TLA = 1.7582 L1.7067                                                                    (2)
 
Where the “L” is the width of the leaf blade (Maldaner et al., 2009).
 
 
The results were submitted to variance analysis, F test and regression using the statistical program Sisvar© (Ferreira, 2011).

 


 RESULTS AND DISCUSSION

A quadratic behavior of growth in height was observed on sunflower in function of the rates of biofertilizer in Entisol with 100% WA, where the maximum growth (135.07 cm) was estimated at the level of 3.3% v/v biofertilizer (Figure 1A). From the maximum point there is a tendency to reduction in plant height, a fact possibly related to the toxic effect of the gradual increase in biofertilizer rate, given that the soil is at field capacity and the cattle biofertilizer is made with nutrients readily available for the plants, thereby promoting an excessive increase in nutrients in the soil solution. Similar results were observed by Rivera-Cruz et al. (2008), who found an increased growth of the banana tree with a rate of up to 3% of biofertilizer applied in the crown projection, tending to decline since then.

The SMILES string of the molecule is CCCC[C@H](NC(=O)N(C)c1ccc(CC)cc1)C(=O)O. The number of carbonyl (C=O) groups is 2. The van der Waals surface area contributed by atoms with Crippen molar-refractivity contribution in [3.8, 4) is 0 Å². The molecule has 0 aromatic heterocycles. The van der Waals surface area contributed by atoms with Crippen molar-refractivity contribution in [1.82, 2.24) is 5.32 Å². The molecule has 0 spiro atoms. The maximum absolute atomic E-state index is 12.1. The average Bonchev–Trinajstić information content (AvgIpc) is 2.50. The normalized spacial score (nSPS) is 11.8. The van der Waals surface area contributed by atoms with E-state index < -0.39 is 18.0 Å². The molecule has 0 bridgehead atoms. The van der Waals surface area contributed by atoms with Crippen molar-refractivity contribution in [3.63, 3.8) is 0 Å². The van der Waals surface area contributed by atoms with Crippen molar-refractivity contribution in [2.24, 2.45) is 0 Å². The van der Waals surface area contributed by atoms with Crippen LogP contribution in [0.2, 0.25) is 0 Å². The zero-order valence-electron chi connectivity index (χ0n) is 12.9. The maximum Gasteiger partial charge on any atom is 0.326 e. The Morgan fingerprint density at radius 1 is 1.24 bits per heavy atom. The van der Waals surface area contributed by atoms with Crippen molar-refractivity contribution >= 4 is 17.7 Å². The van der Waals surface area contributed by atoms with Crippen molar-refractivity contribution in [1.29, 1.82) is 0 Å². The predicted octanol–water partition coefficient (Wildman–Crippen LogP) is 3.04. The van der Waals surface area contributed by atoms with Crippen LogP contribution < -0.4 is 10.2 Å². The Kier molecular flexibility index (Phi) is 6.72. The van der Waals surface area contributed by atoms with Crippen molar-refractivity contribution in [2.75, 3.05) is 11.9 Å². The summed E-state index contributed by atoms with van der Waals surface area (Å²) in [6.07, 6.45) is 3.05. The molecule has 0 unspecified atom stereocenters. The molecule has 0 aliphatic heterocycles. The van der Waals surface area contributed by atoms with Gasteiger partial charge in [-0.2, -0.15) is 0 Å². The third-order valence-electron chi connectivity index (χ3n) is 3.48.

However, plants grown in Entisol with 50% WA in the soil, the data did not fit any mathematical model, and an average of 86.8 cm per plant was found. It is believed that in this condition the solubility of biofertilizer in the soil did not occur, so that the nutrients were not available for the plants, such a fact being contrary to that observed in the condition of 100% WA, which favors  the  solubility  of the biofertilizer’s nutrients and their availability in the soil solution (Figure 1A).
 
In Alfisol, the increase in the level of biofertilizer resulted in a boost in plant height until the biofertilizer levels of 7.68 and 7.59% v/v, reaching maximum heights of 96.55 and 67.45 cm with 100 and 50% WA in the soil, respectively (Figure 1B). Regardless of the soil used, plants cultivated with 100% WA surpassed those grown with 50% WA, evidencing the effect of hydric stress on the plants. The increments found in this study were also similar to Silva et al. (2007b), who studied sunflower plants submitted to irrigation according to crop evapotranspiration and plants without hydric supplementation, finding an increase in plant height of about 20.8%. Paiva Sobrinho et al. (2011) also found that sunflower plants have a boost in height when there is an increase on the amount of available water in the soil, these responses having also being confirmed by Silva et al. (2007b) Nobre et al. (2010) and Freitas et al. (2012).